Defining Portuguese aguardente

Defining Portuguese aguardente

I was prompted to write this article because of something I had read about a vine pull programme and potential lack of grapes for the production of wine for distillation in the region of Lourinhã. It turns out that Lourinhã is one of three demarcated regions of the world (the well known Cognac and Armagnac are the other two) for the production of aguardente. Although I’m not a great aguardente drinker, I do appreciate them as a digestive, but had never made the connection between the product and a given region, and was surprised to learn about Lourinhã and its DOC status.

Aguardentes are drinks with a high concentration of alcohol and are produced by distillation. Styles of aguardente have evolved in countries or regions where a particular raw material predominates, thus we have whisky in Scotland and Ireland (cereals), vodka in Poland and Russia (potatoes), saki in Japan (rice) and rum from Cuba and cachaça in Brazil (cane sugar), to mention just a few.

Our interest, in this article, lies with aguardentes vinicas, or distillates produced from wine. As an aside, bagaço or grappa is produced from wine residues (grape marc and lees) and has different organoleptic properties.

The grapes used in the production of aguardente vinica are usually white and are intended to produce a clean, low alcohol wine, fairly neutral, with good acidity. Low sulphur levels are important as this product can carry over into the distillate giving it a dirty character. In Cognac and Armagnac, the bench mark styles, Ugni Blanc is the variety mainly used – this variety exists in the Ribatejo and Estremadura and is known as Talia. It is important to distill the wine as soon as possible after the completion of fermentation, while it is still fresh. The distillation technique is important in producing a quality spirit – the classic alambique or pot still double distillation method of Cognac is the most famous. The principle of distillation is very simple, being based on the fact that alcohol and wine constituents boil at a lower temperature than water (alcohol boils at 78.3 ºC and water at 100ºC).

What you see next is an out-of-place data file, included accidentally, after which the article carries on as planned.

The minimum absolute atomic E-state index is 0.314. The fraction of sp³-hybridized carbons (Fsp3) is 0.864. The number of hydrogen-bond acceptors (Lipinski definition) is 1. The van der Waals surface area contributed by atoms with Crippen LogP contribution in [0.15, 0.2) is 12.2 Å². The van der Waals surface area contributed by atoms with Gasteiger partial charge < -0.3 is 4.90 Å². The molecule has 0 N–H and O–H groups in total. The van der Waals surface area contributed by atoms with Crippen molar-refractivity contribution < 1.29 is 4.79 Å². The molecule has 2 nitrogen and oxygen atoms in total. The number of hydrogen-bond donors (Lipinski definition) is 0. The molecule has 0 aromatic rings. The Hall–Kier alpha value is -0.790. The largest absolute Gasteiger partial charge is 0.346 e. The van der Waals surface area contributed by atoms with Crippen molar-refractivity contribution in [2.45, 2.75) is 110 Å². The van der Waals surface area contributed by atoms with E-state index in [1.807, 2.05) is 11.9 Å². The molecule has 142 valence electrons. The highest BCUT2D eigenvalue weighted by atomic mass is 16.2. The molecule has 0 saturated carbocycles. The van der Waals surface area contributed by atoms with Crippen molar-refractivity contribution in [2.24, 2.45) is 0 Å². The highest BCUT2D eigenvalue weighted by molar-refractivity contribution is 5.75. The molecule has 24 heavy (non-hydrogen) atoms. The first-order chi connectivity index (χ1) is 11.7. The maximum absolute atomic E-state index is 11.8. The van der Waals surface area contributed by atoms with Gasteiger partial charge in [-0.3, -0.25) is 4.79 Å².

The vapour resulting from heating the wine is condensed in a cooling column – the separation of this distillate, which is made of “heads” (impurities, dirty odours), “heart” (complex, aromatic, mostly ethanol) and “tails” (acids and esters) is the key to the quality of the end product. After distillation, the clear spirit, which contains about 60% alcohol by volume, is aged in oak barrels of various ages, in preferably humid cellars to minimise evaporation losses.

In Portugal, aguardentes vinicas are made in a similar fashion to our French counterparts, at least in terms of the distillation process – the main difference is that in the majority of cases, the wines used have not been made specifically for this purpose; or rather wines used are of inferior quality or are considered excess to requirements after the vintage.
This situation appears to be changing with the recognition of the vinho verde region as a quality aguardente producer – this is logical, given the nature of vinho verde as a base wine with the necessary requirements of low alcohol, neutrality and high acid. Also, demarcating the new region of Lourinhã is a positive step in gaining credibility for Portuguese aguardentes – hopefully the vine pull system will not put paid to this.

Aguardentes vinicas with age mentions (velha, 10, 20 years etc) are expensive but can be very good. Some examples are Adega Velha (Aveleda), XO 40 anos (Caves Aliança), Ferreirinha (Sogrape) and Quinta do Rol, an outstanding example of a premium aged aguardente from the Lourinhã region. Recently, Esporão made a joint venture with this producer and we now produce our own aguardente velho, Magistra, with their help.

Aguardentes which have no age mentions and are inexpensive have not been barrel-aged; rather they have been “prepared” and owe their colour and flavour to caramel and artificial aromas. Brandies also fall into this category.

David Baverstock is winemaker at Herdade do Esporão. This article was originally written for Essential Algarve magazine.
By David Baverstock